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Mr Chin reminded participants of their rights and responsibilities as citizens and also highlighted the social support available through the Dunedin Multi-Ethnic Council.
During the ceremony at the city's Municipal Chambers, he said that for many new citizens, English was not their first language, but their children would benefit from having the chance to learn the first language and culture of their parents.
Several of the new citizens were studying at the University of Otago, in some cases after their parents had migrated with them to the North Island, particularly Auckland.
Pedram Alishahi, formerly of Sweden, felt "quite proud to be considered a New Zealand citizen".
He is the final year of his bachelor of medical laboratory science studies at the University of Otago, having earlier moved to New Zealand with his parents in 2005.
Karen Panicker, an Indian-born BSc physiology student at Otago University, also felt "privileged" to become a citizen, her parents having moved to New Zealand in 2000.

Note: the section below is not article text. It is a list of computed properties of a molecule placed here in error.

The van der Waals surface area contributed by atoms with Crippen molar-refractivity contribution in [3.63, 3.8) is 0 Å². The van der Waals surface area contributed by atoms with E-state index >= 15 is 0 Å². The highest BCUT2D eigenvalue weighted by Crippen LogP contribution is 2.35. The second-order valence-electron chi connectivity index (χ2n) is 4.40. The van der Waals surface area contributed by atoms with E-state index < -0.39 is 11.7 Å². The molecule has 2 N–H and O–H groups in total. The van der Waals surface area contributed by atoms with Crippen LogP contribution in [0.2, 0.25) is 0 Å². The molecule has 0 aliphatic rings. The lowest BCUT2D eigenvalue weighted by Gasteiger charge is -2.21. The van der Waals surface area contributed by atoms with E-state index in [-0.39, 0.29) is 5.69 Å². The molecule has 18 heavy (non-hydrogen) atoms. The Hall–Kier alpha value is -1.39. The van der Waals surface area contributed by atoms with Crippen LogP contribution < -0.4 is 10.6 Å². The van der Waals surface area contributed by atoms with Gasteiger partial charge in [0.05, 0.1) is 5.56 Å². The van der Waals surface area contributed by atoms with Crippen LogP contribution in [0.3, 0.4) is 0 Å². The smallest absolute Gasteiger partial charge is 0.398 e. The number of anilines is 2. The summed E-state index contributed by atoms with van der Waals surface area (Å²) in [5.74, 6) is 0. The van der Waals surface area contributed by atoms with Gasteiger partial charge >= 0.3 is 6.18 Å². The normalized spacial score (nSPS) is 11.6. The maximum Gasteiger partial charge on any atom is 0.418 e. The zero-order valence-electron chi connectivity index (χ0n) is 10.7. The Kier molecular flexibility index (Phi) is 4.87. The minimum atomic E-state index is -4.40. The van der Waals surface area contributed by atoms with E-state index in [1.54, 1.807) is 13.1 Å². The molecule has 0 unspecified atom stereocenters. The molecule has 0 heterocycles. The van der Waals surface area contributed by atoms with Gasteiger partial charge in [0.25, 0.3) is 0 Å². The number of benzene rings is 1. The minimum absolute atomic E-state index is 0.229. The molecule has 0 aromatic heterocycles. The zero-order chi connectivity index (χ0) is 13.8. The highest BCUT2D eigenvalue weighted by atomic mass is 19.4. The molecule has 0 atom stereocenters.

Several other new citizens said that, despite the somewhat cool weather, they were enjoying life in the South, including the friendly people and close links between Otago University and the community.
People who became New Zealand citizens at the ceremony were: Hajar Ali (Afghanistan); Pedram Alishahi (Sweden); Nga Michelle Blanchard, Mrs Hop Thi Nguyen (Vietnam); Guangting Dong, Junyu Ruan (China); Alex John Hills, Graeme Thomas Scouller (Britain); Karen Maria Panicker (India); Sean Kai Shern Tee (Malaysia); Cornelia Johanna Van Der Hout (the Netherlands).